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The design world is a funny place, really. Every now and again I come across something that is so astonishing that I simply have to blog about it. I don't usually like calling people out on their faults, but the average customer doesn't know what to expect when it comes to hiring a designer. As a result, the client is often taken advantage of by self-proclaimed designers who produce really sub-par designs. Obviously, as professional designers, this is not something we want.
This is a case study involving a client of ours who had us do a complete redesign of all his branding, from logo design to business cards to letterheads. The issue at hand, however, is the flyer (pamphlet) design.
Take a look at the flyer design our client wanted updated:
Now answer this question: When do you think the above flyer was designed?
1985? 1990? Perhaps even 2000?
The correct answer, ladies and gents, is 2010. That pamphlet was designed in the year 2010, not quite 2 years ago. That is the bit that astonished me most about the design. I might have been able to live with it had the flyer been done 10-15 years ago. But just two years ago? I think not!
Needless to say our client barely received any response from the flyers.
Besides the design of the pamphlet, which looks almost prehistoric, there are a few key elements to effective marketing using pamphlets which the design and content of that flyer is missing.
Marketing enthusiasts will tell you that the key to effective marketing is solving a specific problem of the user. The above pamphlet doesn't reveal any specific problem, which makes it a rather difficult problem to solve.
As I touched on above, effective marketing involves proposing a solution to a user's problems. Once you've identified a problem (step 1) you need to highlight how your business solves this issue. The above pamphlet does neither.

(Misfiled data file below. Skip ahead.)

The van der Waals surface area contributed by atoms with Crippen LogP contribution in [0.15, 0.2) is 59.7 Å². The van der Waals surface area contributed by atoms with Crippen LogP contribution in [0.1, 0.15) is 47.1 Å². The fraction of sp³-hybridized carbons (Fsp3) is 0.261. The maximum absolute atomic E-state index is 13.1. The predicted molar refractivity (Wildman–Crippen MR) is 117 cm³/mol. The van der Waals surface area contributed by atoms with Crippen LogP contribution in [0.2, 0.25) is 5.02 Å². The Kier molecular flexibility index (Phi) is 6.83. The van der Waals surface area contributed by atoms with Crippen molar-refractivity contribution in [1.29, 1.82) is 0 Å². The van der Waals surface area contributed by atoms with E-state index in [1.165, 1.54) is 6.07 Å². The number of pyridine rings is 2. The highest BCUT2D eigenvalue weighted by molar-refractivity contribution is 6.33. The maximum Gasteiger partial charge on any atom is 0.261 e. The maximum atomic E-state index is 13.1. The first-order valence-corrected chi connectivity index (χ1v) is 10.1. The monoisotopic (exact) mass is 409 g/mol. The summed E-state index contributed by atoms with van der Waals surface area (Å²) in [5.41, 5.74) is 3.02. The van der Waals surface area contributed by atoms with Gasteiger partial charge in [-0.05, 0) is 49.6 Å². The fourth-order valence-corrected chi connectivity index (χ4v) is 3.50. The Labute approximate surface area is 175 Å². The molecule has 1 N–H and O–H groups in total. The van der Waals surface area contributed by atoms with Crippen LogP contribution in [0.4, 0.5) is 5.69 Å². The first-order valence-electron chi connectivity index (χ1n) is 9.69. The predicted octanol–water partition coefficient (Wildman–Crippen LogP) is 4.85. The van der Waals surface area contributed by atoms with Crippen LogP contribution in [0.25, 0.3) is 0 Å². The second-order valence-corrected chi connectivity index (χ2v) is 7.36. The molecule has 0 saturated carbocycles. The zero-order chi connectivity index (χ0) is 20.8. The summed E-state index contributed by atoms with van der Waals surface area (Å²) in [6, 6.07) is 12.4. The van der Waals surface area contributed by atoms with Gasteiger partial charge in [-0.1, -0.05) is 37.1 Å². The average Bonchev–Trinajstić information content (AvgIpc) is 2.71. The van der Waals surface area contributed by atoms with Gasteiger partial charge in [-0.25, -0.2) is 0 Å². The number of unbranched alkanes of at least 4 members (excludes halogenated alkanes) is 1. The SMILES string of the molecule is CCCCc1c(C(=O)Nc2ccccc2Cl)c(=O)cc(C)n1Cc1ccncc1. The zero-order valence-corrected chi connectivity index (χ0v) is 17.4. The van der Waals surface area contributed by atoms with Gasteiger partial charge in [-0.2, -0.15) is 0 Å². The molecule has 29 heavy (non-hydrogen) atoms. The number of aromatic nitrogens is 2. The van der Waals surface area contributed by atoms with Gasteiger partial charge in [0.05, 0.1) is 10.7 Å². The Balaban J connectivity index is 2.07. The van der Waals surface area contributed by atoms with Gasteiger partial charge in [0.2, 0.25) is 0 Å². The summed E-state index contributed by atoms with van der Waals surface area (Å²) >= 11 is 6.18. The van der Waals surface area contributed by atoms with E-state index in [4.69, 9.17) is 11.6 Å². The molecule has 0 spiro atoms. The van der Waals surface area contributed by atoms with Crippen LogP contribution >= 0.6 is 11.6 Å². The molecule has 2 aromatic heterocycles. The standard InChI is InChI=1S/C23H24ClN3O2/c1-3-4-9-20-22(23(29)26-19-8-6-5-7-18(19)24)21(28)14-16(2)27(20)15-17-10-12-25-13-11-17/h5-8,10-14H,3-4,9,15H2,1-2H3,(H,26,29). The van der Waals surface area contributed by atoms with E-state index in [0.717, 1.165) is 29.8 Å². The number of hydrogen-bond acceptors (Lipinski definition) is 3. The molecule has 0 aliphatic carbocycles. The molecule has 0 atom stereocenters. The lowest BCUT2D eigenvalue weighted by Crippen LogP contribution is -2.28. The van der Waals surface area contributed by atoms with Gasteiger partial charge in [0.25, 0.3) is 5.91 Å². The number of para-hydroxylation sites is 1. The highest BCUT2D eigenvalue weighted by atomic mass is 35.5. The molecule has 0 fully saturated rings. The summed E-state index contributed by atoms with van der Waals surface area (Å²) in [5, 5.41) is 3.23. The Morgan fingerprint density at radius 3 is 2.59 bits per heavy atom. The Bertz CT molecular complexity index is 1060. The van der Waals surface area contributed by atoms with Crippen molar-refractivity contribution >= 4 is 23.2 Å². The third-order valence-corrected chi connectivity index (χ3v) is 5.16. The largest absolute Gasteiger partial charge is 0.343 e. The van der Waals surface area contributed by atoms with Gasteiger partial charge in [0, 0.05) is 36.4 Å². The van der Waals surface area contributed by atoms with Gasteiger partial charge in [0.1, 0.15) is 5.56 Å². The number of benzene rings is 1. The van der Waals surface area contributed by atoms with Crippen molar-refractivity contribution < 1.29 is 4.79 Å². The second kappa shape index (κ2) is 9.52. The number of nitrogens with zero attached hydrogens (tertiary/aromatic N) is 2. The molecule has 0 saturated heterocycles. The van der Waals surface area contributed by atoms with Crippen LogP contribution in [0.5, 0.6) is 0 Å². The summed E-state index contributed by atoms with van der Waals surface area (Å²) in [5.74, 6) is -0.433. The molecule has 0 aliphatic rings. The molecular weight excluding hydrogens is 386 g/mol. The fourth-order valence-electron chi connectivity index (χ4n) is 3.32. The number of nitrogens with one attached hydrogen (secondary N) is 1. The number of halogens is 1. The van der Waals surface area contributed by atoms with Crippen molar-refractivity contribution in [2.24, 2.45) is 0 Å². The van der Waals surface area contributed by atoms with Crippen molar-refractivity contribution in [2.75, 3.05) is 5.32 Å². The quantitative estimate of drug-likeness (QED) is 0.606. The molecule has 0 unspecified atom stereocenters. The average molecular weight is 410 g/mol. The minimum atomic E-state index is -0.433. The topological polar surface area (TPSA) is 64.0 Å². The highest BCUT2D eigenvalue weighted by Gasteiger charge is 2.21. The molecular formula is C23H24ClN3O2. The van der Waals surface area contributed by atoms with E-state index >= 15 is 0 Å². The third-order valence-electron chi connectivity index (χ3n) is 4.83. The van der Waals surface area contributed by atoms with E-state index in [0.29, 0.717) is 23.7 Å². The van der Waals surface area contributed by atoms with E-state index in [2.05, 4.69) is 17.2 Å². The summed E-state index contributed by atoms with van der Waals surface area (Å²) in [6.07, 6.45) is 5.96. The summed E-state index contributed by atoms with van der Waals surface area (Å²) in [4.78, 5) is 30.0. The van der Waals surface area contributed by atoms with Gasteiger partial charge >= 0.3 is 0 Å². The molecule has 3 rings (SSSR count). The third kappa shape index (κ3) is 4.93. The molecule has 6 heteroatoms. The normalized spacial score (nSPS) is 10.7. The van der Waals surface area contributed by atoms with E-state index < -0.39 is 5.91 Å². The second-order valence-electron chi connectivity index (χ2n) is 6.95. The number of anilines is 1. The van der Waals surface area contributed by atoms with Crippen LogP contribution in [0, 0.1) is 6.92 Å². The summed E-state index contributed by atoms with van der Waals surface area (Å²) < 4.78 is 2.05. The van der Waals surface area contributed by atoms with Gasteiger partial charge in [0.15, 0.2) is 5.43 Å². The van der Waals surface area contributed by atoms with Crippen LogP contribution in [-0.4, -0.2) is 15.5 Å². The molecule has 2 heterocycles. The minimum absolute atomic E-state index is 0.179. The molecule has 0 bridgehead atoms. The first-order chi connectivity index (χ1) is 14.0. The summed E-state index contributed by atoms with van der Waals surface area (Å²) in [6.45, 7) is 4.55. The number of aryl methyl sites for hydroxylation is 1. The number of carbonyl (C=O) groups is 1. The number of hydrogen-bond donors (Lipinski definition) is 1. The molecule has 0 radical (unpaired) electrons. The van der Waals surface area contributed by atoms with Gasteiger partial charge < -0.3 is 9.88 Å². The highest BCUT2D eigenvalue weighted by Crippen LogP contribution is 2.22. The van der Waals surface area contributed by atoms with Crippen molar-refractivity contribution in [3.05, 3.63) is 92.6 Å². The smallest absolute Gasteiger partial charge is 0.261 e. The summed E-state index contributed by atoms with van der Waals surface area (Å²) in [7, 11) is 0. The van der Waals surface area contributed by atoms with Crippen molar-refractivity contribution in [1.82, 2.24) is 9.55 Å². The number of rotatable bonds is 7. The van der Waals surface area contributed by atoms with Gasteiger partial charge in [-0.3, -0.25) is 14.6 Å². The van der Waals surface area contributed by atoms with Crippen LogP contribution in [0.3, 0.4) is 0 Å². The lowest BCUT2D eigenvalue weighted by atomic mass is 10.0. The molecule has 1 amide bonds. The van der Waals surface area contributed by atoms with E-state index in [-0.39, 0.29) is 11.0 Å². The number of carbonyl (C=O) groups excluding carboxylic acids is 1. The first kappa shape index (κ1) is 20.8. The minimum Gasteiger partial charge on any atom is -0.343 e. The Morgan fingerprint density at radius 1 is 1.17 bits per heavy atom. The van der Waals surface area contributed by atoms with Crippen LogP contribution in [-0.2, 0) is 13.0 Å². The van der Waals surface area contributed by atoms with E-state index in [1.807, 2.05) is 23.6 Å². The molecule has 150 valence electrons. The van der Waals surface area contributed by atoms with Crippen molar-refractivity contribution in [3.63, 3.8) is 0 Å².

Once you've highlighted a reader's problems and proposed a solution, that person is now both aware of his problem and aware of the fact that you are able to solve this problem. The final part of the three pronged attack involves inviting that reader to take action using a Call-to-Action - something which the original pamphlet didn't have.
A CTA makes it really obvious to the reader what his next logical step is. It involves telling him what he needs to be doing, whether it's calling you, emailing you or visiting your website.
Fortunately, our client was already aware of many of the things I pointed out above and only needed a bit of help putting it all together. We redesigned the flyer and this is what we came up with:
The new flyer addresses the three issues I mentioned above.
As you can see, the new flyer turned out "a thousand times better" (the client's words, not mine) than the last. Now all that remains to be seen is whether this flyer converts better than the last. I'm sure Leon from ProWalt will be more than happy to give us a report on the performance of his new flyer design once he's distributed them.
So to sum up all the above information, bear in mind these important things when designing a flyer/having one designed:
Remember that many designers aren't marketers, despite the fact that they should have a decent knowledge of effective marketing practices. Make sure you give your designer clear instructions regarding the content of your flyer or risk ending up with a pamphlet that doesn't work.
Just for the record: I don't believe that, in this day and age, marketing using flyers is a good way to spend your advertising budget. Research has shown that a person must see your advertising, on average, eight times before he will take action. That's a lot of spend when it comes to advertising. Then again, it can work if done properly. You just need to consider whether there are other forms of advertising that might produce a better return for your business. Just don't expect a 50% of your pamphlets to convert into leads.
Do you think I've touched on some important points regarding effective flyer design in this post? Let me know in the comments!